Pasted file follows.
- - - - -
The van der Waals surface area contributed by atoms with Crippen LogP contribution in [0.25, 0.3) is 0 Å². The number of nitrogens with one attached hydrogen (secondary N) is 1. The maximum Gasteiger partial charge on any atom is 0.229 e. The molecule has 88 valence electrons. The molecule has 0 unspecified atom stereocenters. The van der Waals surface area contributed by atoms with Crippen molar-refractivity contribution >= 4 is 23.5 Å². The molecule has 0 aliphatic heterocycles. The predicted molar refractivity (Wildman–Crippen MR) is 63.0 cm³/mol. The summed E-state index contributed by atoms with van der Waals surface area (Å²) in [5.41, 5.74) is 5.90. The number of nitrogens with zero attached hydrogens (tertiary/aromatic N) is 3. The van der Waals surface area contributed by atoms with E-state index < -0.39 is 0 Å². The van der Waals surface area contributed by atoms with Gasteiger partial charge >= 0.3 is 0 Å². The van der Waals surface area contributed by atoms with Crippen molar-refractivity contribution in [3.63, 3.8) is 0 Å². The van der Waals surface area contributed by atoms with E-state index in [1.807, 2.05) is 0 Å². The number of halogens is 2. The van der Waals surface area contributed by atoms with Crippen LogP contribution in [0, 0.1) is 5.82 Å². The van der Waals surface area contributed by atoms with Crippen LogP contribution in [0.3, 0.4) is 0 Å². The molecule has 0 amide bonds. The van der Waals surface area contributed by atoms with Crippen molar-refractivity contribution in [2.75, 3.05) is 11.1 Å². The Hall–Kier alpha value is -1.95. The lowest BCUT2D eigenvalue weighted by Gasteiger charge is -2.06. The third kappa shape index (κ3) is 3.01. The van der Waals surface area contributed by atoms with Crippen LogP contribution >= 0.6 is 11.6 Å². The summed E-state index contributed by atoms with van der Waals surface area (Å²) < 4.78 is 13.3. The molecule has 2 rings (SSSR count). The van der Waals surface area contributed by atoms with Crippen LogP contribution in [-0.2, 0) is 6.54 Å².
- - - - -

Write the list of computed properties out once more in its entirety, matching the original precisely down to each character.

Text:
The van der Waals surface area contributed by atoms with Crippen LogP contribution in [0.25, 0.3) is 0 Å². The number of nitrogens with one attached hydrogen (secondary N) is 1. The maximum Gasteiger partial charge on any atom is 0.229 e. The molecule has 88 valence electrons. The molecule has 0 unspecified atom stereocenters. The van der Waals surface area contributed by atoms with Crippen molar-refractivity contribution >= 4 is 23.5 Å². The molecule has 0 aliphatic heterocycles. The predicted molar refractivity (Wildman–Crippen MR) is 63.0 cm³/mol. The summed E-state index contributed by atoms with van der Waals surface area (Å²) in [5.41, 5.74) is 5.90. The number of nitrogens with zero attached hydrogens (tertiary/aromatic N) is 3. The van der Waals surface area contributed by atoms with E-state index < -0.39 is 0 Å². The van der Waals surface area contributed by atoms with Gasteiger partial charge >= 0.3 is 0 Å². The van der Waals surface area contributed by atoms with Crippen molar-refractivity contribution in [3.63, 3.8) is 0 Å². The van der Waals surface area contributed by atoms with E-state index in [1.807, 2.05) is 0 Å². The number of halogens is 2. The van der Waals surface area contributed by atoms with Crippen LogP contribution in [0, 0.1) is 5.82 Å². The van der Waals surface area contributed by atoms with Crippen LogP contribution in [0.3, 0.4) is 0 Å². The molecule has 0 amide bonds. The van der Waals surface area contributed by atoms with Crippen molar-refractivity contribution in [2.75, 3.05) is 11.1 Å². The Hall–Kier alpha value is -1.95. The lowest BCUT2D eigenvalue weighted by Gasteiger charge is -2.06. The third kappa shape index (κ3) is 3.01. The van der Waals surface area contributed by atoms with Crippen LogP contribution >= 0.6 is 11.6 Å². The summed E-state index contributed by atoms with van der Waals surface area (Å²) < 4.78 is 13.3. The molecule has 2 rings (SSSR count). The van der Waals surface area contributed by atoms with Crippen LogP contribution in [-0.2, 0) is 6.54 Å².